• view the type and shape of the tensors between operations;

  • view graphs of pipelined models to see what is in each pipeline stage, and what passes between them;

  • colour items in the graph based on selected metrics (for example, code size or cycles used);

  • configure the layout with a number of advanced options.

The Operations graph shows how the HLOs are connected to each other in your TensorFlow model in a number of nested layers. Layers and the operations they contain are displayed as boxes, and the tensors that those operations use are shown as arrows between operations.

The report is shown in split-screen, the left-hand side showing the graph at the selected level, and the right-hand side showing information about the selected object in the graph in a series of tabs.

  • Pan around the operations graph by clicking and dragging your mouse anywhere on the graph.

  • Zoom in and out of the operations graph using the mouse scroll wheel.

2.11.1. Graph entities

There are several types of entity displayed on the operations graph. You can select them, and expand the layers and calls to drill down into the model. You can click and double-click entities on the graph to expand them (layers and calls) or to display other information about them (operations and edges).

Note

You can customise the appearance of the entities in the operations graph by adjusting the a advanced view options . The Options menu at the top of the report allows quick access to two of these layout options ( Show Backward Pass and Show Edge Labels ).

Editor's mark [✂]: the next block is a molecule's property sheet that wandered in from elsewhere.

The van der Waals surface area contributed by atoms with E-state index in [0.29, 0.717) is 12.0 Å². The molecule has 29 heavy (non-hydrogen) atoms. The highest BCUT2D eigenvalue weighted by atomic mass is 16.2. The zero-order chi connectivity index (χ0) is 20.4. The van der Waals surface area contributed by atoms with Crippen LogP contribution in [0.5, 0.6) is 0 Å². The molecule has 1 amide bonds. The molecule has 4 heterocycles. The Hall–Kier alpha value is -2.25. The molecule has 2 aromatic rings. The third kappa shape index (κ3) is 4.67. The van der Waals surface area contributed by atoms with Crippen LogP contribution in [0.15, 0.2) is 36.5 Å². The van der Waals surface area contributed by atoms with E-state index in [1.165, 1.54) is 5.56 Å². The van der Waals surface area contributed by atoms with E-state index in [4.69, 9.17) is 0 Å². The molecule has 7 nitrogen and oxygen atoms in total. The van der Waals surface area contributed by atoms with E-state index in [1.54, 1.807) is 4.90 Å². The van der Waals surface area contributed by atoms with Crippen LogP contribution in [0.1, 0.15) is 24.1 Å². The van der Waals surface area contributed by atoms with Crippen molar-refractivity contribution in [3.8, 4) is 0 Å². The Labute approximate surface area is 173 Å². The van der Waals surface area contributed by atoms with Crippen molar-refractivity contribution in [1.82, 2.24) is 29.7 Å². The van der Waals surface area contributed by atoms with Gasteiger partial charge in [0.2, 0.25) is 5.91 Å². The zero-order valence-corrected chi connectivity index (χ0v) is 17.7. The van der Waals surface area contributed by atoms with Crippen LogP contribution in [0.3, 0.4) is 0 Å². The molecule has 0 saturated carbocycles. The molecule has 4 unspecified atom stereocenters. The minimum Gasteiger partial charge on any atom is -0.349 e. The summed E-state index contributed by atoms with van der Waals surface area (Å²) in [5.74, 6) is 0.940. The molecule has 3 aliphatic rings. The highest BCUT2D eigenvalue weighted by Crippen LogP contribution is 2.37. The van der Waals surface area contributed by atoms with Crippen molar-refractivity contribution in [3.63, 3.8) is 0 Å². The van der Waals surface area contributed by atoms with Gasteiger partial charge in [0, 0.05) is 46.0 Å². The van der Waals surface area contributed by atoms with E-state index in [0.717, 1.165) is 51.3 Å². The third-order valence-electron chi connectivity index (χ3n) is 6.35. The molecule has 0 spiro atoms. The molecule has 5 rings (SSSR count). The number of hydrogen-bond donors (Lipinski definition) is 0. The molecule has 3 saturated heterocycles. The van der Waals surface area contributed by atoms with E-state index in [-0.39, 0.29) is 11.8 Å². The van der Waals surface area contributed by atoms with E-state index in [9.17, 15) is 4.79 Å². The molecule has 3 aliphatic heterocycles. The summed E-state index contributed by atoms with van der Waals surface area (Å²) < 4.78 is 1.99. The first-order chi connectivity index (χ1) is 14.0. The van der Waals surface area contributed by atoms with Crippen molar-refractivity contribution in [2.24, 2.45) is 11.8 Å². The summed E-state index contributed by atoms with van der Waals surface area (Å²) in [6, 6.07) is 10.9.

HLO layers

HLO layers are created when two or more operations have debug names which have the same prefix string, separated using the / character. They are displayed as boxes with solid borders and square corners:

HLO Layer

  • Click on a layer to see its details displayed on the right-hand side.

  • Double-click on a layer to expand it. All of that layer’s sub-layers are now displayed within the original layer, which is now displayed as a box around the sub-layer entities. Double-click that outer layer box to return to the original, enclosing layer.

  • Other layers within the operations graph can be displayed by selecting them from the drop-down menu at the top of the graph.

Defining HLO layers

The operations graph works best if you name your TensorFlow operations using either Keras layers or tf.variable_scope (see the TensorFlow documentation for name_scope . Currently the view assumes the top level tf.variable_scope is called all , which is a common convention in the public examples.

For best reults, all forward operations should be in the all layer, and all backward operation names should start with gradients/all .

Note

It has been found that TensorFlow 2 GradientTape does not work well, as it does not record the scope names for the backward pass. For best results, use the TensorFlow 1 compat optimizers.

High Level Operations (HLOs)

HLOs are displayed as boxes with solid, black borders with rounded corners:

HLO Name

  • Click on an HLO to show its details in the tabs on the right-hand side of the report.

Operations that are disconnected from the rest of the graph are displayed as boxes with dashed, grey borders with rounded corners:

Disconnected HLO

HLO Calls/fusion operations